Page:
Saturday, August 4, 2012
Why Do We Do It?
Why is there "Photography?" Why do people take pictures? Especially now, in our times when so many people have small video cameras so readily at hand (as part of their cell phones I mean), why do we still take photographs instead of videos? After all, videos are potentially more valuable - more likely to get you on TV - say if you spot an aircraft falling from the sky, who wouldn't want to be the one of potentially thousands who have the credit "Video Courtesy Of..." on the evening news?
What's more - we know that everybody is watching TV - all video's, both amateur and professional are being consumed by a mass worldwide audience - of that you can be certain. So why is there still this thing called Photography, which, thanks to Digital Cameras, has become more popular than ever? Do people really even bother to look at photographs any more? I mean really? Go into a typical home of anybody who is now under age 40 (Gen-X'ers - wow, time sure is passing isn't it?) - and aside from maybe a couple of professional wedding pictures and baby pictures, are there any photographs hanging on the wall, or in coffee table frames? Chances are, there will not be any photos (or paintings) of any kind, but I can guarantee - one thing you will see is a flat screen TV hanging prominently and proudly on the wall. Naturally one could argue that the TV could be used as a central display for all photographs and other media -- and yes, I will buy that if it were true, but chances are, you'll never see a slide-show running on the 52 inch TV, will you?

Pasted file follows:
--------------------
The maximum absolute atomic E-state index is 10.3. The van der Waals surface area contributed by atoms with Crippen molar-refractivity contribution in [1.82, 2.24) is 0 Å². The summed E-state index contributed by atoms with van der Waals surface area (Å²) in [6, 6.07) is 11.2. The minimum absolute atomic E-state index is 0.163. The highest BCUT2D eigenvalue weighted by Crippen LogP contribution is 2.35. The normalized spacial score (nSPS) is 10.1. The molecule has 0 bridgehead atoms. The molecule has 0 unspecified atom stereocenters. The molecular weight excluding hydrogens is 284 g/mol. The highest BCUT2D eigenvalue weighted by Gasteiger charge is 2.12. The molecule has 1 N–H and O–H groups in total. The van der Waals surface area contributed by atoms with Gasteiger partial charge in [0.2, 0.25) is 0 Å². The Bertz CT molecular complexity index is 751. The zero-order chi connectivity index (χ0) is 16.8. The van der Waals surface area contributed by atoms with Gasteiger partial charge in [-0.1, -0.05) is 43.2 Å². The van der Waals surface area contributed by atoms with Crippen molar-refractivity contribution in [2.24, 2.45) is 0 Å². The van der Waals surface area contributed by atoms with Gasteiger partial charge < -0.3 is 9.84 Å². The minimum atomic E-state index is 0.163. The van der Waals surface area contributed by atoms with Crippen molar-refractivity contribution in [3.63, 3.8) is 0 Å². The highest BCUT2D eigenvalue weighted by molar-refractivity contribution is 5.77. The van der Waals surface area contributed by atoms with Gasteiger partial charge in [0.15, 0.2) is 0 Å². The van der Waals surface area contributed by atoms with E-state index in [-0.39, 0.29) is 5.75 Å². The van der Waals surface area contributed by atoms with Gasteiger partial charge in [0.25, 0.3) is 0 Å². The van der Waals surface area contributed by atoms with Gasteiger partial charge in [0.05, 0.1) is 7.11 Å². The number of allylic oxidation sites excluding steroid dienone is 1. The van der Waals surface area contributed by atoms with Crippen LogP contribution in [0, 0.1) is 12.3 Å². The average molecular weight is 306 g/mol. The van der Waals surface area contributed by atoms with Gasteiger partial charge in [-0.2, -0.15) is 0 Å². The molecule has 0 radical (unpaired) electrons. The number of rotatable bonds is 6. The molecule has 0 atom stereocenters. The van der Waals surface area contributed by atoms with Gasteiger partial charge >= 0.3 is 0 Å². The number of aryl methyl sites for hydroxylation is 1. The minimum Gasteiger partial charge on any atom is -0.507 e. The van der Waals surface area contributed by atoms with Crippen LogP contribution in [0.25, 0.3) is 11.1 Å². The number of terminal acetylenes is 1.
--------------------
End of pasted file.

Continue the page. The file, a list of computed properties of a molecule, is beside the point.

I take photographs - and not videos, for a reason, even though my camera is capable of "cinematic" videos, with the right accessories. The photo above is pretty much only a snapshot, taken with my phone camera, while I was waiting for somebody to come through the checkout line. But I just "saw" something here - a composition, combined with a story. So I took the picture, and I'm so glad I did. But why? Why take it at all? I'm glad I took it, because somehow, it just "works". It is a record of what I "saw" - whatever it was that caught my gaze is now available for analysis, criticism and enjoyment. That is the photographic artist in me. Before photography became an art, this is why people made drawings and paintings. Mostly, this picture is now a captured moment in history. It is a point of comparison between now - the 21st Century, and the photographs of men with hats sitting around the cracker barrels of the old General Stores of a Century ago. Was I thinking that when I took the picture? Nope! not at all. It was simply that I had the time, it caught my eye, I unholstered my cell phone and took the picture. It's only now, afterwards, that I'm thinking about how our modern Supermarkets compare with the old General Stores. What do people look like now, compared to then? What signs are hanging? How are goods bought and paid for? What are the lights in the store like? It's all there.
Would this have worked as a Video? In my opinion, no. Videos are viewed differently. Videos have an element of passing time. This scene would be totally boring and forgettable as a video - totally of no value, because it is something we all experience daily, and a video would be just more of the same, and pointless. But as a photograph, it is a frozen moment. It becomes something other than our everyday reality. It becomes something about ourselves that is more real than real. It becomes an all important point in history - a point that can be analysed, compared, or simply enjoyed for what it is.
This is why I do it.